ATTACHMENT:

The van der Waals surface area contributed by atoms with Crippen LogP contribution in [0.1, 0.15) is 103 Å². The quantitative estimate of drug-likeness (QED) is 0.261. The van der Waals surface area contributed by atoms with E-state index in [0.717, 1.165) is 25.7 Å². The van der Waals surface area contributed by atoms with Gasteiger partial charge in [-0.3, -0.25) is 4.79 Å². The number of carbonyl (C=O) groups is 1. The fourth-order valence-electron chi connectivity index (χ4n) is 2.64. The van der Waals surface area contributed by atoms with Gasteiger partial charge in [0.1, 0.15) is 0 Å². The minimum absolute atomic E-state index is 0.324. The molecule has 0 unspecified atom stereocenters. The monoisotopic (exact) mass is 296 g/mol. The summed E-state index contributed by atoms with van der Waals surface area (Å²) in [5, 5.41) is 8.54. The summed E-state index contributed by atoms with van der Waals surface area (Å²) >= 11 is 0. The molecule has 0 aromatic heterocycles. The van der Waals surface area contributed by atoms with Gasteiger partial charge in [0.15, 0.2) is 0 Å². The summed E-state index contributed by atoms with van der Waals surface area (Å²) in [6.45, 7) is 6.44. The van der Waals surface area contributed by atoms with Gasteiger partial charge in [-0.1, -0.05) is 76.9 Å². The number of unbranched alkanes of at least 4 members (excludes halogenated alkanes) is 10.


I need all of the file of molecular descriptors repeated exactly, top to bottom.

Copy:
The van der Waals surface area contributed by atoms with Crippen LogP contribution in [0.1, 0.15) is 103 Å². The quantitative estimate of drug-likeness (QED) is 0.261. The van der Waals surface area contributed by atoms with E-state index in [0.717, 1.165) is 25.7 Å². The van der Waals surface area contributed by atoms with Gasteiger partial charge in [-0.3, -0.25) is 4.79 Å². The number of carbonyl (C=O) groups is 1. The fourth-order valence-electron chi connectivity index (χ4n) is 2.64. The van der Waals surface area contributed by atoms with Gasteiger partial charge in [0.1, 0.15) is 0 Å². The minimum absolute atomic E-state index is 0.324. The molecule has 0 unspecified atom stereocenters. The monoisotopic (exact) mass is 296 g/mol. The summed E-state index contributed by atoms with van der Waals surface area (Å²) in [5, 5.41) is 8.54. The summed E-state index contributed by atoms with van der Waals surface area (Å²) >= 11 is 0. The molecule has 0 aromatic heterocycles. The van der Waals surface area contributed by atoms with Gasteiger partial charge in [0.15, 0.2) is 0 Å². The summed E-state index contributed by atoms with van der Waals surface area (Å²) in [6.45, 7) is 6.44. The van der Waals surface area contributed by atoms with Gasteiger partial charge in [-0.1, -0.05) is 76.9 Å². The number of unbranched alkanes of at least 4 members (excludes halogenated alkanes) is 10.